And although they may not make you race that much better, aero wheels are just plain cool. And pro looking. And fun.

Worth a little sacrifice, no?

Wednesday, February 11, 2009

How To - Packing The Bike, Soft Case

So, once more, I'll be going to SoCal for some riding. Based on the weather forecasts it'll be a bit chillier than usual, but much better compared to the 20s and 30s here at home.

Of course I'll be riding, ergo I need a bike. I could rent one out there, ship one, even buy one (like a cheap road bike for $300), or, in what makes the most sense for me, I can fly with one of my bikes. And since I want the bike to show up in one piece, I have to pack it well.

I've flown with my bike numerous times, slowly building up courage to include nicer and nicer parts. I would leave behind my "good" bike, my "good wheels, but when I brought even the nicest clinchers and tubulars I have, things were fine.

The kicker is that I use a soft case, not a hard one.

Here are some of my packing tips:

Anchor bike in bag. Wrap contact points with padding.

My travel bag includes a BB holder and a fork holder. The fork is easy, just clamp with a quick release lever. I use an old fashioned toe-strap to hold the BB down, not the T-bar and nut designed for it. The T-bar (the "T" sits on top of the chainstays, the nut pulls it down) will inevitably dent the chainstays because I'll inevitably tighten it too much, so I never used it. Toe straps are nice, they slip a bit if you really pressure them, and they are quicker to secure than a nut and bolt.

Remove rear derailleur from dropout.

I unscrew the rear derailleur from the dropout. This way I eliminate the weakest point of the bike. I leave the cable and chain attached - no adjustments necessary on the other end of the trip.

Rear dropout spacer, with rear derailleur tucked between the stays.

I also use a rear axle, with axle nuts in place, as a dropout spacer. Although a severe impact will bend everything, the spacer will tie together the rear triangle, making it more resistant to lateral impacts. I used to use a trashed hub as a spacer, but the axle is just a bit more tidy.

Seat, bag, and blinkie all in its own wrapping. Note my collection of toe straps (for packing the bike).

Again, wrap everything that contacts other things. I remove the post (after marking its position) as a unit, with the seat bag and blinkie in place. I wrap the unit up and set it aside for now.

Front brake.

I always forget to loosen/remove the front brake before I put the frame on the travel case holder (i.e. the fork and BB mount). The problem is that I have to unscrew a long brake nut and the downtube is in the way. It's much easier if you can turn the fork to one side before unscrewing the brake nut.

Also note that the grey packing material says "Front Brake" on it. After recreating all the various packing "units" for each part of the bike for every trip, I had the brilliant idea of labeling them all and reusing them. At first I used silver Sharpies on black duct tape covered in clear packing tape. This system lasted a few trips, but as the various layers of tape peeled off, I resorted to the primitive black Sharpie directly on the packing foam.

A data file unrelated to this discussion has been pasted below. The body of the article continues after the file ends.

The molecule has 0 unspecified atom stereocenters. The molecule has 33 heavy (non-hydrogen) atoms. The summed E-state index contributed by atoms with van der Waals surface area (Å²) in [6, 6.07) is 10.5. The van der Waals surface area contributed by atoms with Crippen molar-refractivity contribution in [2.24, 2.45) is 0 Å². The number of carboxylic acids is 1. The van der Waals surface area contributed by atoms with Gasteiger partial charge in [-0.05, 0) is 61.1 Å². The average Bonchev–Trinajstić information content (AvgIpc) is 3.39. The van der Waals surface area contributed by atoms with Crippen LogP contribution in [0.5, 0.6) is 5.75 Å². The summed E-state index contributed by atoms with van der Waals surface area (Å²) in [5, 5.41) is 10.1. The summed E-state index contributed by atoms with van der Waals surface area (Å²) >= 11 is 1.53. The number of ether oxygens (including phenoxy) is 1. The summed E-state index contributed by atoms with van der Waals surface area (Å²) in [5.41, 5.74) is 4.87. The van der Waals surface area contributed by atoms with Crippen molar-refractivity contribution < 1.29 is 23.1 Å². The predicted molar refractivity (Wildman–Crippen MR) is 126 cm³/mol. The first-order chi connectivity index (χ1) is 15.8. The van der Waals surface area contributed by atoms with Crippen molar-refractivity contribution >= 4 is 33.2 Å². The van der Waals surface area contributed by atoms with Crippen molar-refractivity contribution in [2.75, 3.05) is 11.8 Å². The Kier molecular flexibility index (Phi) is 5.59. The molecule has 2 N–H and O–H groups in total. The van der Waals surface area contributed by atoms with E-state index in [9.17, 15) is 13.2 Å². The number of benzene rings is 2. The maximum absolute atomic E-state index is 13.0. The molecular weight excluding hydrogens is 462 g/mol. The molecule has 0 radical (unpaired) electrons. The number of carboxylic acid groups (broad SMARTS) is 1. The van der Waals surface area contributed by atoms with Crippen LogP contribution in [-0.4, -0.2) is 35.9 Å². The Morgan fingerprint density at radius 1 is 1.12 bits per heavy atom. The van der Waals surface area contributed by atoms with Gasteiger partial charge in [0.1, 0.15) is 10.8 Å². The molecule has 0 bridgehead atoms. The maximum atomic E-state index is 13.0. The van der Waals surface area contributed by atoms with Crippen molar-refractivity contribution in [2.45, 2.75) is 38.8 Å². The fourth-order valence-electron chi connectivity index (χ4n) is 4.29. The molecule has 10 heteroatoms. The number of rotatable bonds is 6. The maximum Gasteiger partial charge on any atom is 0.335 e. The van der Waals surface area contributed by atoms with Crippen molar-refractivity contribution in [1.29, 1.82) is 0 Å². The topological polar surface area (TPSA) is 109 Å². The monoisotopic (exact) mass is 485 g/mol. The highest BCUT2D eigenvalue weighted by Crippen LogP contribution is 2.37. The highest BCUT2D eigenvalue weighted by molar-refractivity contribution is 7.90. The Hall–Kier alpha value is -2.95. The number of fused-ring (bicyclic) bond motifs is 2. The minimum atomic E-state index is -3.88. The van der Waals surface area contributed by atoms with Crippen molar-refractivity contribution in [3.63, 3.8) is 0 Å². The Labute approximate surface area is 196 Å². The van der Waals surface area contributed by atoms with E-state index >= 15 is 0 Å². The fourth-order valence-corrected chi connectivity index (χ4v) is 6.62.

Front brake wrapped.

Front brake has a cable and sharp bolt sticking out of it - I wrap it well.

Wrench, headset spacers, fork cap, and the stem...

Although not required, I remove my stem. I figure it's a pretty big lever and if some luggage handling gorilla leans on it too hard, he could snap the carbon steerer. To avoid this risk (and all this is about reducing risk), I remove the stem.

The problem with removing the stem is that the headset no longer holds itself in place. With the ubiquitous "new" threadless stem systems, you need a stem (or stem-like thing) so you can tighten down the fork top cap.

Hence the spacers. I lost my whole set of carbon spacers when my stem "packing unit" broke open during the move. Now, honestly, I thought that was kinda cool - carbon spacers for packing the bike - but it's unnecessary. So I recruited the SystemSix spacers (huge ones) to sub in.

Voila. Secure fork and headset.

No fork bouncing around inside the head tube when I get there. And, yes, that happened to me on a different bike. I was not a happy camper. Note: use only gentle pressure on the cap - the point is to hold the fork in place, not to preload the whole front end.

Now what to do with the stem?

I also remove the stem from the bar. I have an aluminum bar so it's not that I'm worried about breaking said bar, but it makes packing the bike easier. I put it in a packing foam unit labeled "stem". When I'm not traveling I leave the spacers in the "stem" thing.

Bar secured. I know, I have to wrap my bars.

I toe-strap the bars in place so that they cradle the fork and top tube. This makes the whole area a bit stronger from pushing-type forces.

I put the wheels in wheel bags. Wrap the various frame tubes. Stick the seat/post unit upside down in the rear stays (tape in place, easier than toe straps). Make sure you put the pedals, stem, and various accessories in the bike bag. I carry my shoes with me, but I put two helmets in the bike bag (bulky but light items are good for bike bags).

Hey now. Ready to fly.

I've flown with two wheelsets (the bag is designed for that, apparently), boxes of Powerbars taped to the bag frame, lots and lots of bike clothing, tires, etc.

Other things you want to pack:
1. Tape gun. Like for packing tape.
2. Good, thick packing tape. The kind that sells for $7.99 a roll. Don't get the cheap stuff. It's your bike, not just a random box of papers.
3. Tubes and tires. I leave a few in the bag, "just in case". I've used more than I like, and I've loaned out a bunch too.
4. Allen wrenches, especially an 8 mm. This in case you need to assemble the bike for whatever reason (like I forgot the key to the place when I arrived). You need the 8mm for pedals, usually.
5. Your name and number, in case you get lost and the bag can't find you. I have a card in there.

Don't pack:
1. Your cycling shoes. The shoes are like a combination of Houdini and the Green Goblin, they will escape anything you put them in and then proceed to kill your bike. Cleats are vicious, dangerous weapons to your frame. Put your shoes in your carry on.
2. Your cyclocomputer. I've lost mine from the bag a few times (a slightly opened zipper and zoom, stuff flies out of there). Ditto MP3 players and such.

Now to catch my flight!